Suffrage leader Susan B. Anthony put out the first issue of The Revolution in New York City in 1868, the same year that Victoria Woodhull and her sister, Tennessee Claflin, started their Weekly to support everything from dress reform to legalized prostitution. A third publication to appear in 1868--the Chicago Legal News--was launched by Myra Colby Bradwell, who combined the twin careers of publisher and lawyer. Her weekly newspaper, of which she was both editor and business manager, espoused causes from suffrage to improved court systems and zoning laws.

In 1875, Eliza Nicholson assumed control of the New Orleans Picayune and its $80,000 debt. Through numerous innovations, she turned the newspaper into a successful publication that fought crime and championed temperance, working women, and animal rights.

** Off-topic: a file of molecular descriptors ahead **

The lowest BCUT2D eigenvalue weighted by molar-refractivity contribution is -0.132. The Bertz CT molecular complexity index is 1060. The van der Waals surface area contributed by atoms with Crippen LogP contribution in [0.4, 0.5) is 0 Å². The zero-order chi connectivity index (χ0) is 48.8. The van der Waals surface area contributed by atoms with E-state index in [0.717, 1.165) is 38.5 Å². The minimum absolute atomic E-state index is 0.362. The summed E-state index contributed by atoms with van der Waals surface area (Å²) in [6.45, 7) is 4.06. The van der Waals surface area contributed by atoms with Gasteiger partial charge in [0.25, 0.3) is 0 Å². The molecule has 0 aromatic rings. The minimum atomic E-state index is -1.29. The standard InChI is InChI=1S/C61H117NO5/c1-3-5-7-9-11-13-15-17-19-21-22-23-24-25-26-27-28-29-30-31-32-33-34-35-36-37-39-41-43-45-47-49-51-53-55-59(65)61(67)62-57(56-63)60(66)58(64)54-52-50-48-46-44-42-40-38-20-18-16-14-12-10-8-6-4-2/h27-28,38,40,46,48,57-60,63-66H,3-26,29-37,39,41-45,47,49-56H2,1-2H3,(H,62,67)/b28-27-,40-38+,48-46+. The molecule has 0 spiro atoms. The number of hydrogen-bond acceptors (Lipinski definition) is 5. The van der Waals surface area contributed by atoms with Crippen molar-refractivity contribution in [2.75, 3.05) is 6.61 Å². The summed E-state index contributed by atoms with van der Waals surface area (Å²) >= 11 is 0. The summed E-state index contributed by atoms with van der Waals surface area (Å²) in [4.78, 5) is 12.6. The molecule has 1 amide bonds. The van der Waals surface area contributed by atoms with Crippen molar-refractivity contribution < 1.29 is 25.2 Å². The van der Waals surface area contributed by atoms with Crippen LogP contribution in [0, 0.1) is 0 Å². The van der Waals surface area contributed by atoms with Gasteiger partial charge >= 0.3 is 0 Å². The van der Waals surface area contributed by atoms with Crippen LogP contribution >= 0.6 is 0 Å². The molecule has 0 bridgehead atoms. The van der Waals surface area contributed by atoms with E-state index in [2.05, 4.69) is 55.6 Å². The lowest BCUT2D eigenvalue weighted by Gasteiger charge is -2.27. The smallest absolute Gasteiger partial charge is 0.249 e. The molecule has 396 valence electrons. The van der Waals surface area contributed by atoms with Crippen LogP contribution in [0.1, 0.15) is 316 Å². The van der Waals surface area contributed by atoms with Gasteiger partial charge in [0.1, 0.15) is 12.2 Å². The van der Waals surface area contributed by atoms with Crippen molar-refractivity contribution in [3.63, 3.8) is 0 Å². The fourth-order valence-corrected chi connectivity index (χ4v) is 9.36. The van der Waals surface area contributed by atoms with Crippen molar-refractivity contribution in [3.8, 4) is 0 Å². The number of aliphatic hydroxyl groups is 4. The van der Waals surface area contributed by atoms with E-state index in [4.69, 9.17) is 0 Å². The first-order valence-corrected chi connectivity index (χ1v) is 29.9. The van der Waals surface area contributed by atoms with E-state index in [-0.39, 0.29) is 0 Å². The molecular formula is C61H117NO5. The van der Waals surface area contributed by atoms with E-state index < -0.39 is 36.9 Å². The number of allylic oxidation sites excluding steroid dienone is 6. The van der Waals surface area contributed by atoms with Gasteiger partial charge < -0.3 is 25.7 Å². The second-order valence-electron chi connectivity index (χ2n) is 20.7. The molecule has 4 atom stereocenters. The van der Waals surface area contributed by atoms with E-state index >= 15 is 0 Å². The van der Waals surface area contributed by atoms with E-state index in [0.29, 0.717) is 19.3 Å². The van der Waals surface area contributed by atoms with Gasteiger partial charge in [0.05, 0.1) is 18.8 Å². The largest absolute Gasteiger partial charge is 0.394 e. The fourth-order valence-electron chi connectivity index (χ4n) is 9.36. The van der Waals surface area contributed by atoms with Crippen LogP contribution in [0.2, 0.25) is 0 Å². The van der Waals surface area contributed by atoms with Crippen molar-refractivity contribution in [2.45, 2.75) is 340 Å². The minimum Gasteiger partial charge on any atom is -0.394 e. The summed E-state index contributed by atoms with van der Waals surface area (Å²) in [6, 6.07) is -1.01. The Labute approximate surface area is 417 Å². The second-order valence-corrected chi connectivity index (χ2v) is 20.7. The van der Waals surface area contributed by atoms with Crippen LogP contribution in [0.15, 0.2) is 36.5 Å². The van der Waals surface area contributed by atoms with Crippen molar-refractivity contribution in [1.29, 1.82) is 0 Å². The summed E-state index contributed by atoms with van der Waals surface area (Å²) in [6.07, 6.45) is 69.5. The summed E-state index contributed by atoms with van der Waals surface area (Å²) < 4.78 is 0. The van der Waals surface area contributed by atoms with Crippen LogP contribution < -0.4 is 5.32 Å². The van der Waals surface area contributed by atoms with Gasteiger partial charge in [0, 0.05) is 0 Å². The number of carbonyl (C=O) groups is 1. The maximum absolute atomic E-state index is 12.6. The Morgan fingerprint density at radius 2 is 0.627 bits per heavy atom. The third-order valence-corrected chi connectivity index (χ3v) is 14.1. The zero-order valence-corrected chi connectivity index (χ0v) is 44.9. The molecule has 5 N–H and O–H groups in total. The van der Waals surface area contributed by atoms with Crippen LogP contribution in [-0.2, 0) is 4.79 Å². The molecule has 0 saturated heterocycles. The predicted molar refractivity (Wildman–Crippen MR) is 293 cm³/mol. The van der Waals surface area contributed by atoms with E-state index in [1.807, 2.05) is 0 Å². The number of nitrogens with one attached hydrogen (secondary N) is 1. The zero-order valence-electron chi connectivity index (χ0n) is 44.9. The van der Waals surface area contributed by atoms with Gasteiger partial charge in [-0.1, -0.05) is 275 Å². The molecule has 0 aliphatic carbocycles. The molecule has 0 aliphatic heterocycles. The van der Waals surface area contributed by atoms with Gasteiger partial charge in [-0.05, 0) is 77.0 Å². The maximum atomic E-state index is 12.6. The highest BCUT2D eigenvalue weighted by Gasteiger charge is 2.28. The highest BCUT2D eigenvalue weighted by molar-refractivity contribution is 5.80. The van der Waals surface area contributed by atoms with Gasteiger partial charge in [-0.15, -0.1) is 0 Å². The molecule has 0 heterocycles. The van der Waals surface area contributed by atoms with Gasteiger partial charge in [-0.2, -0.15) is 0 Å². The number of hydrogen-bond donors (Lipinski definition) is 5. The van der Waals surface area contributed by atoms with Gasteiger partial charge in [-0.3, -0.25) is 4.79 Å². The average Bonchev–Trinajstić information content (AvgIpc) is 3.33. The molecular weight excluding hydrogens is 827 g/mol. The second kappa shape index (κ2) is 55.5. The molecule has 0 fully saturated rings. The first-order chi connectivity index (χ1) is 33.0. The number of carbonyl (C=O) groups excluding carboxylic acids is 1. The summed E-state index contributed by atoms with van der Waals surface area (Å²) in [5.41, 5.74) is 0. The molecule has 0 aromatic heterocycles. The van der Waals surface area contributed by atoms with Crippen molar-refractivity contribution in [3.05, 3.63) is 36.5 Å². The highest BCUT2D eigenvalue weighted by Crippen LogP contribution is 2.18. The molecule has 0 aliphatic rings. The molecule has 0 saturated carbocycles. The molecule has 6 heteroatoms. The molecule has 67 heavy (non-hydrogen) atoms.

The daughter of slaves, black journalist Ida Wells-Barnett came to the attention of the reading public--and the school board in Memphis that fired her from her teaching position--with a series of articles criticizing the lack of educational opportunities available to African-American children in the city. Turning to journalism full-time, she bought an interest in the Memphis Free Speech. In 1892, after three of her friends were victims of lynching, she fought a campaign in the paper to outlaw that grisly crime. Although threats on her life forced her to move to Chicago, she continued to fight racism through her writings.

Elizabeth Cochrane Seaman, under the pseudonym Nellie Bly, wrote articles exposing conditions in Pittsburgh's factories and slums during the 1880s. One of the earliest investigative reporters, she often obtained her stories by assuming a disguise and, at considerable personal risk, getting to the truth of a situation, which she would then reveal in the pages of the Pittsburgh Dispatch.